Of all the Whitney award categories, the one I feel most at home in is YA speculative. I read a lot of fantasy (not as much sci-fi, but some)–and I write it as well. Not surprisingly, when the finalists were announced, I’d already read several of them. This year’s crop of finalists runs the gamut from otherworld fantasy (Followed by Frost) to steampunk (Airships of Camelot) to near-future sci-fi (Airships of Camelot) to dystopian (Firefight) to alternate history (This Monstrous Thing).
Followed by Frost, by Charlie N. Holmberg
Followed by Frost initially bears little resemblance to Holmberg’s popular Paper Magician trilogy–but like Holmberg’s other series, it has a meticulous world and a unique magic system, with remarkable characters. The story reminded me of a gender-flipped Beauty and the Beast, with Smitha herself playing the beast. After unwittingly scorning the advances of her father’s apprentice, who turns out to be a magician of rare powers, Smitha finds herself cursed to be followed by frost. Immediately, winter descents over her village (though it should be summer), and Smitha finds herself driven from her home, and hunted up into the mountains where she can hide. But she cannot hide from Death, who is strangely fascinated by her. Smitha resists his invitations, but she cannot resist the invitation extended by a Southern king, who thinks the ice that follows her might not be a curse for his drought-stricken, but a blessing.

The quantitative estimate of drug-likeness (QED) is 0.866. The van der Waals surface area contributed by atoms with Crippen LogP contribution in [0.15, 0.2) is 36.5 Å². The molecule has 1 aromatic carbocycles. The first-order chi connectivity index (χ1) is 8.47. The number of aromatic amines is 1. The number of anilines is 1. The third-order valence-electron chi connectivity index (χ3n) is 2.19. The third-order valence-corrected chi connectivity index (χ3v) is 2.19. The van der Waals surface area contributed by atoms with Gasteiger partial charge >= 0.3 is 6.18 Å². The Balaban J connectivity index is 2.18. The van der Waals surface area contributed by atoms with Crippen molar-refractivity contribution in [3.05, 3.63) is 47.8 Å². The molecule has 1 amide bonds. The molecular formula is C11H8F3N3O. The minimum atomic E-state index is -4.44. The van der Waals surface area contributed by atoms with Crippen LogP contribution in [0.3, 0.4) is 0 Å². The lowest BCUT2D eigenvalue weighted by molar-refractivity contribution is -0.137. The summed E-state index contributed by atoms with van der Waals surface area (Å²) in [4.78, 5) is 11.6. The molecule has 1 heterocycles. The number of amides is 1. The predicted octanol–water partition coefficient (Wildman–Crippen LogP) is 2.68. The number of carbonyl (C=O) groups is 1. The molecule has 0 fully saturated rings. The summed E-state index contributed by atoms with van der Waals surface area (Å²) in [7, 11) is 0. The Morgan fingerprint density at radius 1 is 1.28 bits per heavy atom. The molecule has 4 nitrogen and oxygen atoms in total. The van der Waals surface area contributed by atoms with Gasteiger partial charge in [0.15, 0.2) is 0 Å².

I’ll admit that I found parts of the beginning slow going: Smitha starts out quite unlikeable–selfish, proud, spoiled–and the early parts of her transition are not pretty. She feels sorry for herself, she pouts, she hides away from human company for a very long time. But I’m glad I stuck with the story, both because her encounters with Death were fascinating, but also because the love story that unfolds in the second half of the book was fantastic–my very favorite kind of heart-twinging, bitter-sweet pain.